Next, Jesus said there was a purpose (a profitable aftermath) for the man’s blindness. (the supernatural works of God on display in him) Whoa. Wait. Really? Think about that. So that thing in our lives that is our cross to bear so to speak, can become the very thing that defines us with a purpose and a WHY? For me, sexual abuse? That is deep and intense and troubling really. Okay, keep going.

Jesus explains how dark the world is, and how short our time is here. He says that HE is the
light of the world and while here on earth, basically He must perform miracles so others will believe – so generations (us) who follow behind people like the blind man, will be reminded of His power to redeem and heal and restore. Basically, Jesus came to be the proof of God.


The blind man – okay – how did Jesus heal him? WHAT did He use? Well, the actual ground where he had stumbled and fell, and the dirt he had sat in for years and years. THE SAME DIRT. What had been his captivity and his shame, became his healing. When you add Jesus to any equation (even dirt piles) they become places of redemption. No longer simply dirt – the ground became the very thing that Jesus used to anoint the blind man’s eyes to see! What? This is a lot. Go a bit deeper – Jesus spit on the dirt to turn it to mud to put on his eyes. Even the spit of God is miraculous. Whoa.

Okay, moving on. Jesus sent him (with mud caked on his eyes) to the Pool of Siloam. (Aren’t you curious what his thoughts were?) The Pool of Siloam was where fresh water was stored, also called the Lower Pool in Isaiah 22:9. “You saw that the walls of the City of David were broken through in many places; you stored up water in the Lower Pool.” Siloam means “sent”. The even deeper meaning is that the pool was filled with fresh and clear gushing water. And the water was stored there because of all the broken places around it.


Also, being sent to this particular Pool gives Jesus’ miracle credibility from then to NOW – it is an actual historic location – not something in a story without authenticity or fact. I had to laugh at the reference for this Pool’s credibility – II Kings 20:20. Blind man gets his sight back here – WOW. Right? 20/20 vision. Don’t we want OUR stories to be authentic and real, so generations to come will have reason to believe them as truth? Jesus clearly had a plan, from start to finish. At some point we are required to just have that ONE moment when we have some faith in the same Jesus.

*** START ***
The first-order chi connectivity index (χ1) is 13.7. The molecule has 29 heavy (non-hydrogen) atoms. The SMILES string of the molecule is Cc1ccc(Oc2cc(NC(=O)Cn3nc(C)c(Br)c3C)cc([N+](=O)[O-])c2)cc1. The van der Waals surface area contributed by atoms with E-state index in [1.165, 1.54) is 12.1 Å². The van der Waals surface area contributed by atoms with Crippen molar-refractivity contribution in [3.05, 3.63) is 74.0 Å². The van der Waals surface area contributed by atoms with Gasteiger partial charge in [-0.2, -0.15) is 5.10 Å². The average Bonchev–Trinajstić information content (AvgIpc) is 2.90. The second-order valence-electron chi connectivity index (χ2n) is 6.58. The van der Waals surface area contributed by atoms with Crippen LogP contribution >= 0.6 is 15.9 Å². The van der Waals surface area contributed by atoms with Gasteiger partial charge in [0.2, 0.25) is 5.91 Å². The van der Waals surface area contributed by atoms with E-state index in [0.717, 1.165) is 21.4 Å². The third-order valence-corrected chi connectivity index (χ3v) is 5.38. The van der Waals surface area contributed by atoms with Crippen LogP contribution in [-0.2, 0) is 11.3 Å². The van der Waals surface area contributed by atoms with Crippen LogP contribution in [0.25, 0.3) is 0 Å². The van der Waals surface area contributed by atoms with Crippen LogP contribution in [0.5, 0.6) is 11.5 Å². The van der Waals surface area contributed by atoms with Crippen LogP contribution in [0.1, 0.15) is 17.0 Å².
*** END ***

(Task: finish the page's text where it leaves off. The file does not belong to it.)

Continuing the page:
Let’s back up a minute – Jesus SENT him there. The blind man had to get there still blind, but NOW with hope in his heart and mud on his eyes. His healing was a journey – he had to trust this man – I wonder if he knew it was Jesus or who Jesus was – no, I don’t think so, but his heart knew what his mind could not. He was encountering the Son of God and if He said get to the Pool of Siloam, he was going there.

I find this significant for me – when I decided to take my journey back to find my own healing, well – it was a choice I made. I felt that pull into the unknown – I know now that was Jesus calling me, just like He called the blind man – I will heal you, yes – I need YOU to do this first, as an act of your faith and trust. And He sent the blind man on his journey – still blind, eyes caked with mud and Jesus’ spit.

Maybe this represents all our fears mixed with hope that becomes our driving force for the healing. Then Jesus sent him to a spring of clear life giving water where He told him to wash himself, in the midst of all the broken places around him. All the wows. SO deep. A walk of faith. A walk out of the darkness into the light.


Finally, well – there was the miracle as we know it – the blind man was NO LONGER BLIND. Mission accomplished. All I can advise here is to put yourself in the place of the blind man – with your own unique story, but with the same Jesus.